BOSTON (Legal Newsline) - Massachusetts Attorney General Martha Coakley announced on Thursday that she has reached a $191,000 settlement with a college that allegedly misrepresented to students that they could only borrow money from one lender.
Newton, Mass.-based Lasell College allegedly told its students that they were required to get Stafford loans from Citizens Bank, even though other lenders provided less expensive Stafford loans.
Coakley alleged that during the years between 2003-2007, the college told students it would assist them in finding the most affordable ways to finance their educational expenses, but told Stafford loan borrowers that they needed to borrow from Citizens Bank.
"We are pleased that Lasell cooperated with our investigation and agreed to reimburse students for the extra costs that we believe students incurred by borrowing from Lasell's preferred lender," Coakley said.
"However, colleges and universities are in a unique position of trust and have a responsibility to provide lending advice that is in the best interest of students and untainted by conflicts of interest. Certainly, no school should ever attempt to restrict a student's abilities to obtain more affordable loans."
Under terms of the settlement, Lasell will reimburse $191,314 to over 1,000 students who had their first Stafford loan disbursement from Citizens Bank during the 2003-2004, 2004-2005, 2005-2006 or 2006-2007 academic years.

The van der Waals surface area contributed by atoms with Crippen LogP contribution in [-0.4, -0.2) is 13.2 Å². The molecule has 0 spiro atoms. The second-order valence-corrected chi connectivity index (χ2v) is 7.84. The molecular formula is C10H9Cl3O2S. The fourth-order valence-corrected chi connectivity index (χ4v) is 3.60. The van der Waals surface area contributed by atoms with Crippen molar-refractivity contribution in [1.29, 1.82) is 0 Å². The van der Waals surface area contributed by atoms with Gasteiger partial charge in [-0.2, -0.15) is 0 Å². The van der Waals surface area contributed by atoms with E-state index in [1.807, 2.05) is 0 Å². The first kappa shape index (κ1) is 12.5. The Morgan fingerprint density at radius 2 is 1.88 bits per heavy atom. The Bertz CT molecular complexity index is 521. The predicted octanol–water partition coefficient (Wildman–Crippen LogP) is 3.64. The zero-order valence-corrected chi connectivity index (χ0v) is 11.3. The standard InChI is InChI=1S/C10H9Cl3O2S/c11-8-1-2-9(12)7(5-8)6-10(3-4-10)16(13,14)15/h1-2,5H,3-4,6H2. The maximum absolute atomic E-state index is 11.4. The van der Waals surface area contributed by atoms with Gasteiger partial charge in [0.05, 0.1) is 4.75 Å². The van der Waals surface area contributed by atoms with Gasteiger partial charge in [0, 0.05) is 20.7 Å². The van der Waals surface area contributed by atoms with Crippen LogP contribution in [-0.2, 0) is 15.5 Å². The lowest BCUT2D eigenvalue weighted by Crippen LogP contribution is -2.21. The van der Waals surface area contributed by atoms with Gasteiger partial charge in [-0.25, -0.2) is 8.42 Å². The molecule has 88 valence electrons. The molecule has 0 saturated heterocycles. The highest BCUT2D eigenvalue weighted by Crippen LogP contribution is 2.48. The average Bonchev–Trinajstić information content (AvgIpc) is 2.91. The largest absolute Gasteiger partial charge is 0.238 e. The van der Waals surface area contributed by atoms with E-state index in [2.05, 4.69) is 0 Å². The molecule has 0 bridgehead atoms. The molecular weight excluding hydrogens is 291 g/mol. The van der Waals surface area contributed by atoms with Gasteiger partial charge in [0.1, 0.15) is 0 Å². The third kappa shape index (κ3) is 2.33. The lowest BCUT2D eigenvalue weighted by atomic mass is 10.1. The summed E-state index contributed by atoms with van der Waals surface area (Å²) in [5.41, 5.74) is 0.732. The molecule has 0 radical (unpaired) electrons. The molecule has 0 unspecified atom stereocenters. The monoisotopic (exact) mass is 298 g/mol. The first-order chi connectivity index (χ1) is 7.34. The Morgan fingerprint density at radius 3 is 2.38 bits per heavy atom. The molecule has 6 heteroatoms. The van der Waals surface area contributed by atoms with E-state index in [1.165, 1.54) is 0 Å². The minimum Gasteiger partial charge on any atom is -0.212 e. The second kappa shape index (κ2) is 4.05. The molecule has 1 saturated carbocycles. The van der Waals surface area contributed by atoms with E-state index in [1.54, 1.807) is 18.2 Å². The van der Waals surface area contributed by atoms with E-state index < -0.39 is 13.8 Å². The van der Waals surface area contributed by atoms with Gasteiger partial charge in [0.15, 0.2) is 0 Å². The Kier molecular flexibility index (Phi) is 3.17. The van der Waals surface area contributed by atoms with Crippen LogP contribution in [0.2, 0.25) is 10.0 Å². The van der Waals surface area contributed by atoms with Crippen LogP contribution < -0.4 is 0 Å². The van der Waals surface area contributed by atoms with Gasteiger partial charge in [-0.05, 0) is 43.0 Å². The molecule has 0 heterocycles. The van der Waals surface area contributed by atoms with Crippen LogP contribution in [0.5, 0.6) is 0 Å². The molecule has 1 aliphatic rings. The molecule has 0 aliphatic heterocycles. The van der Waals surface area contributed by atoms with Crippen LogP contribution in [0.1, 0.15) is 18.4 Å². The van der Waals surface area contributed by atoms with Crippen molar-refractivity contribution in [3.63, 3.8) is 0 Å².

Coakley also alleged that between 2003 and 2007, Lasell's financial aid staff and its office of student financial planning received gifts and entertainment, meals and printing services from its chosen bank.
Since the college never disclosed these gratuities to those seeking the financial aid and did not claim that these gratuities did not influence its decision making process in choosing Citizens Bank as its only "preferred" Stafford lender, the students were not given all of the information necessary to obtain the loan with the best deal, Coakley claims.
Under terms of the settlement, Lasell has also agreed to new reforms that are intended to better protect borrowers' rights. These include instituting more transparency in its student lending process and eliminating conflicts of interest.
Coakley's office reached a similar settlement with Emerson College last summer. Emerson College allegedly steered students to borrow from certain lenders that gave undisclosed inducements to Emerson's financial aid staff.